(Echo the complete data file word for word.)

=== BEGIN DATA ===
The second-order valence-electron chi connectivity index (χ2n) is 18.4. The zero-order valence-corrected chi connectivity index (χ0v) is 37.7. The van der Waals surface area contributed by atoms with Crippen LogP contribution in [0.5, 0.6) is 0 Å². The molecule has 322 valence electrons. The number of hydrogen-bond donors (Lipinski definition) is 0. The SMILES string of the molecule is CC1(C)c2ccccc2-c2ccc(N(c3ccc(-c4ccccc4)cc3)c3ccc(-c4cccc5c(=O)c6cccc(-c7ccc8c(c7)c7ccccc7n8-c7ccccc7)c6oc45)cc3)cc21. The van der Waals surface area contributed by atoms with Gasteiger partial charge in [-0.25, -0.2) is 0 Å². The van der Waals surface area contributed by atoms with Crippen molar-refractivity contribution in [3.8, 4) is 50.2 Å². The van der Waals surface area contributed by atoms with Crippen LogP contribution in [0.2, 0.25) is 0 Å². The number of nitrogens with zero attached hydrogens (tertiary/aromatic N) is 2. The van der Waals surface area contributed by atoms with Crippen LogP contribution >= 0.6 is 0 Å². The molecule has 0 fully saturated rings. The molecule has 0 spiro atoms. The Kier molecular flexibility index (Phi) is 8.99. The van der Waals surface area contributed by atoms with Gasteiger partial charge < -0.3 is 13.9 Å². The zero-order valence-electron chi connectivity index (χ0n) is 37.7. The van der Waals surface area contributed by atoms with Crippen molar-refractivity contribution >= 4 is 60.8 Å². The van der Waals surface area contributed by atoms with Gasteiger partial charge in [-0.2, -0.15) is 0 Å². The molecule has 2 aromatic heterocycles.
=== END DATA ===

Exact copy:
The second-order valence-electron chi connectivity index (χ2n) is 18.4. The zero-order valence-corrected chi connectivity index (χ0v) is 37.7. The van der Waals surface area contributed by atoms with Crippen LogP contribution in [0.5, 0.6) is 0 Å². The molecule has 322 valence electrons. The number of hydrogen-bond donors (Lipinski definition) is 0. The SMILES string of the molecule is CC1(C)c2ccccc2-c2ccc(N(c3ccc(-c4ccccc4)cc3)c3ccc(-c4cccc5c(=O)c6cccc(-c7ccc8c(c7)c7ccccc7n8-c7ccccc7)c6oc45)cc3)cc21. The van der Waals surface area contributed by atoms with Gasteiger partial charge in [-0.25, -0.2) is 0 Å². The van der Waals surface area contributed by atoms with Crippen molar-refractivity contribution in [3.8, 4) is 50.2 Å². The van der Waals surface area contributed by atoms with Crippen LogP contribution in [0.2, 0.25) is 0 Å². The number of nitrogens with zero attached hydrogens (tertiary/aromatic N) is 2. The van der Waals surface area contributed by atoms with Crippen LogP contribution >= 0.6 is 0 Å². The molecule has 0 fully saturated rings. The molecule has 0 spiro atoms. The Kier molecular flexibility index (Phi) is 8.99. The van der Waals surface area contributed by atoms with Gasteiger partial charge < -0.3 is 13.9 Å². The zero-order valence-electron chi connectivity index (χ0n) is 37.7. The van der Waals surface area contributed by atoms with Crippen molar-refractivity contribution >= 4 is 60.8 Å². The van der Waals surface area contributed by atoms with Gasteiger partial charge in [-0.2, -0.15) is 0 Å². The molecule has 2 aromatic heterocycles.